The United Teachers of Los Angeles (UTLA) has condemned California Gov. Gavin Newsom’s plan to reopen schools for in-person instruction, calling it “a recipe for propagating structural racism.”
Newsom announced on Sunday that he has reached a deal with state legislators to set aside $2 billion in grants to help school districts cover the expenses associated with bringing students back to classrooms safely. Some major districts, such as the 600,000-student Los Angeles Unified School District (LAUSD), has kept classrooms closed since last March when the CCP (Chinese Communist Party) virus outbreak hit California.
Under the deal, school districts in “red tier” counties, with seven or fewer new daily cases of CCP virus infection per 100,000 residents, must open elementary schools and at least one grade in middle or high school for in-person learning in order to access all available funds. For the most restrictive “purple tier” counties, school districts would be required to open kindergarten through second grade in order to receive the new money.
While the plan does not force any school district to reopen, schools would start to lose one percent of their share of the $2 billion in reopening funds for each day that they remain closed after Mar. 31. Newsom also noted that teachers are not required to be vaccinated to return to the classroom, saying, “We believe the data and the science bear that out.”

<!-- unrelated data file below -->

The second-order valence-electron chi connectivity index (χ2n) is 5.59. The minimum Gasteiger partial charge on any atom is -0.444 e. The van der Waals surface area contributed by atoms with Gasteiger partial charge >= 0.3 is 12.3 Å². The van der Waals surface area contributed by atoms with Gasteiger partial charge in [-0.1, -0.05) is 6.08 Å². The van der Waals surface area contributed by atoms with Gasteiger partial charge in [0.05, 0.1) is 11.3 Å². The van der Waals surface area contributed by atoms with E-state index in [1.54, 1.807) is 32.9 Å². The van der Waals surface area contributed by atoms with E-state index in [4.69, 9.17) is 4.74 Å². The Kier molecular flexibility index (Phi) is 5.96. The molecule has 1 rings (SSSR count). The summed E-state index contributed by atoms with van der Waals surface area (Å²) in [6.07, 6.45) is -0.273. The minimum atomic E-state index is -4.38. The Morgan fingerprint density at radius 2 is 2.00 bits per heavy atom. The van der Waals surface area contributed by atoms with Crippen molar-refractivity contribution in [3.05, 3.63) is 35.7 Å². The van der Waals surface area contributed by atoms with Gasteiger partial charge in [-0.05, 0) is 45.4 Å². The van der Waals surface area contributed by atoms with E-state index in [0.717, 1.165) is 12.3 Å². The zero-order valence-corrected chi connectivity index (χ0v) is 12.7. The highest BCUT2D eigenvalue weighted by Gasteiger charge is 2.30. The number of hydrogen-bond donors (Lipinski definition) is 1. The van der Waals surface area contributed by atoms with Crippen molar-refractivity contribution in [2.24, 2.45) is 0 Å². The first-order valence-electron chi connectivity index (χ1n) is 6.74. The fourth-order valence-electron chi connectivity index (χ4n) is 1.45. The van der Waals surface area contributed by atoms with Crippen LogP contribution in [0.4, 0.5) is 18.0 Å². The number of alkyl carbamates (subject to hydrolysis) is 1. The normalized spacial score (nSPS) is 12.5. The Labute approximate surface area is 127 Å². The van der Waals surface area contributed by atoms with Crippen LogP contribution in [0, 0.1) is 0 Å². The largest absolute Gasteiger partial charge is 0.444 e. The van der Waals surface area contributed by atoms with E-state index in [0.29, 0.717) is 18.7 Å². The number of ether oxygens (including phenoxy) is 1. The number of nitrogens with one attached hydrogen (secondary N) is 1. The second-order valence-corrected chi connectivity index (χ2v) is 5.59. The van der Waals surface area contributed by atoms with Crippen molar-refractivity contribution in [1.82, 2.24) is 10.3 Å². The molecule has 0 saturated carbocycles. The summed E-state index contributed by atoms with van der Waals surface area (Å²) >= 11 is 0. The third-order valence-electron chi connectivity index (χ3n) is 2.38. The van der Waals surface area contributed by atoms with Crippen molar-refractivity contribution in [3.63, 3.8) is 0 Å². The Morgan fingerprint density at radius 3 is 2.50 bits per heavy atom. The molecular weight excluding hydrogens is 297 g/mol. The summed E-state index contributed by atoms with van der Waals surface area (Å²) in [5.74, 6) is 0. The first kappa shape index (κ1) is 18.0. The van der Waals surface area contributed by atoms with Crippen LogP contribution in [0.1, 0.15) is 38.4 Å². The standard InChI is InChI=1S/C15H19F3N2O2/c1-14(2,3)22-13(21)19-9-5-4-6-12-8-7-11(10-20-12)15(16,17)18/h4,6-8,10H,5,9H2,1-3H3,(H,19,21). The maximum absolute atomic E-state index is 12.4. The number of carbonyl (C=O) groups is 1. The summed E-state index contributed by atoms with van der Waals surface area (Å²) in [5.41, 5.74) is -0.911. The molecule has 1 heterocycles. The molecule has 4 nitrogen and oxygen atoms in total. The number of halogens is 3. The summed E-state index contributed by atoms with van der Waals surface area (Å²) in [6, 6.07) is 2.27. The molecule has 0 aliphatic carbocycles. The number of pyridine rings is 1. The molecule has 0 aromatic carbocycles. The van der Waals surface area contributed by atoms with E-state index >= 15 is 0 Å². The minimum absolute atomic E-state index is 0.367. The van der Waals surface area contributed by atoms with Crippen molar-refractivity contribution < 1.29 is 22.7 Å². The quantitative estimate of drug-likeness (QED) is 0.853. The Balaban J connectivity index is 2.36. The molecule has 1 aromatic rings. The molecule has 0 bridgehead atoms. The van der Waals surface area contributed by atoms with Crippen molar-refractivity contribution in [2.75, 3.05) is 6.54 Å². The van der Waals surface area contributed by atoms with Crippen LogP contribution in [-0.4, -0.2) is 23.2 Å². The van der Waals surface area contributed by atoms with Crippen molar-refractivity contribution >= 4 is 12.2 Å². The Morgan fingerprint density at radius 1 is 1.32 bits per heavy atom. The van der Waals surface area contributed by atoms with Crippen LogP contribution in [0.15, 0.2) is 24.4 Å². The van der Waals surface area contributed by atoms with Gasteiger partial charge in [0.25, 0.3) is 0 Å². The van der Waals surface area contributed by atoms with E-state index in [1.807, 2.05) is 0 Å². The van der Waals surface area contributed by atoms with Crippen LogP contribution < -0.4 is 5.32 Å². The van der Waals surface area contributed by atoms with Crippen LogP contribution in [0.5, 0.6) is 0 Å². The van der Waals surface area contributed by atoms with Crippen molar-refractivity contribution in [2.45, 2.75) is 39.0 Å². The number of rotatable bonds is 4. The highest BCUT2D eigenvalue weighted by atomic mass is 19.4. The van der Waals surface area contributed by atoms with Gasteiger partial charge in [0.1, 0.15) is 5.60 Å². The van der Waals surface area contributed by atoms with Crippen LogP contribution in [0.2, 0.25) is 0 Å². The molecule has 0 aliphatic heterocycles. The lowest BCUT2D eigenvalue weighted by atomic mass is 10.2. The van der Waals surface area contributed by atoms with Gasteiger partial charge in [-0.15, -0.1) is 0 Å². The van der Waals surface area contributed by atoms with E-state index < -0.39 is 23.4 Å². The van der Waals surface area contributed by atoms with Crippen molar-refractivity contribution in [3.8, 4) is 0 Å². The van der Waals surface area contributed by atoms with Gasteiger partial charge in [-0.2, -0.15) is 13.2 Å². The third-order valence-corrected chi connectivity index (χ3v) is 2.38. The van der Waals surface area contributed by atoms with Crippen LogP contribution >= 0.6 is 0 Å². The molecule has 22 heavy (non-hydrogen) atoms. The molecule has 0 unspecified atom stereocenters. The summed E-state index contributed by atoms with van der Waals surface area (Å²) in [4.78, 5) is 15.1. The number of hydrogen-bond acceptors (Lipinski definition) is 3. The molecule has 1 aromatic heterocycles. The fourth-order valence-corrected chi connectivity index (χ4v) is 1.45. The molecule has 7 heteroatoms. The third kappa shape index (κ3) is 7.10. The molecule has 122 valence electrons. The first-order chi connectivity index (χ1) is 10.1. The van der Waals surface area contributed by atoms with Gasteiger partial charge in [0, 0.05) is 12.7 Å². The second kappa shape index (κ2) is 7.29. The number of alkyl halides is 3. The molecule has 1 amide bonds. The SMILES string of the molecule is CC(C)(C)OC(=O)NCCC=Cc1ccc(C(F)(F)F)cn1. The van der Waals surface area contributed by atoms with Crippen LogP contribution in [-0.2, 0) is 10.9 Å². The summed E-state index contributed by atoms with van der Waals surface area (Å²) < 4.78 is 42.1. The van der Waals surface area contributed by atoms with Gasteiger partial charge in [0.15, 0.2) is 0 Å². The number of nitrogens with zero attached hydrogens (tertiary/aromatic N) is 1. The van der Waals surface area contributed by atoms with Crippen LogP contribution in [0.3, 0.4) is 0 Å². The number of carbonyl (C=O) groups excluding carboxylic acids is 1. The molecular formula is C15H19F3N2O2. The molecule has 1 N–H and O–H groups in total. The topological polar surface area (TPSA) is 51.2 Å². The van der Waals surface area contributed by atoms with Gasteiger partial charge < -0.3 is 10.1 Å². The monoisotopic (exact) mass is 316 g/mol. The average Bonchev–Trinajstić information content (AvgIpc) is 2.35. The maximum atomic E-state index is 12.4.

The UTLA, which represents some 33,000 teachers, condemned Newsom’s reopening plan shortly after its release, claiming that it unfairly benefits “white and wealthier and healthier school communities.”
“If you condition funding on the reopening of schools, that money will only go to white and wealthier and healthier school communities that do not have the transmission rates that low-income Black and brown communities do,” UTLA President Cecily Myart-Cruz said in a statement. “This is a recipe for propagating structural racism and it is deeply unfair to the students we serve.”
The union specifically demands that “purple tier” counties be excluded from the reopening plan, staff in such counties to be either fully vaccinated or provided access to full vaccination before returning to in-person work, and that safety measures such as social distancing and ventilation to be in place in classrooms.
“Educators are being unfairly targeted by wealthier and healthier people who are not experiencing this disease in the same way as students and families in our communities,” the union alleges. “If this were a rich person’s disease, we would have seen a very different response.”
Meanwhile, the statewide California Teachers Association welcomed Newsom’s plan, but also pledged to review the terms “more closely” working with local unions as they negotiate with districts to reopen for in-person instruction.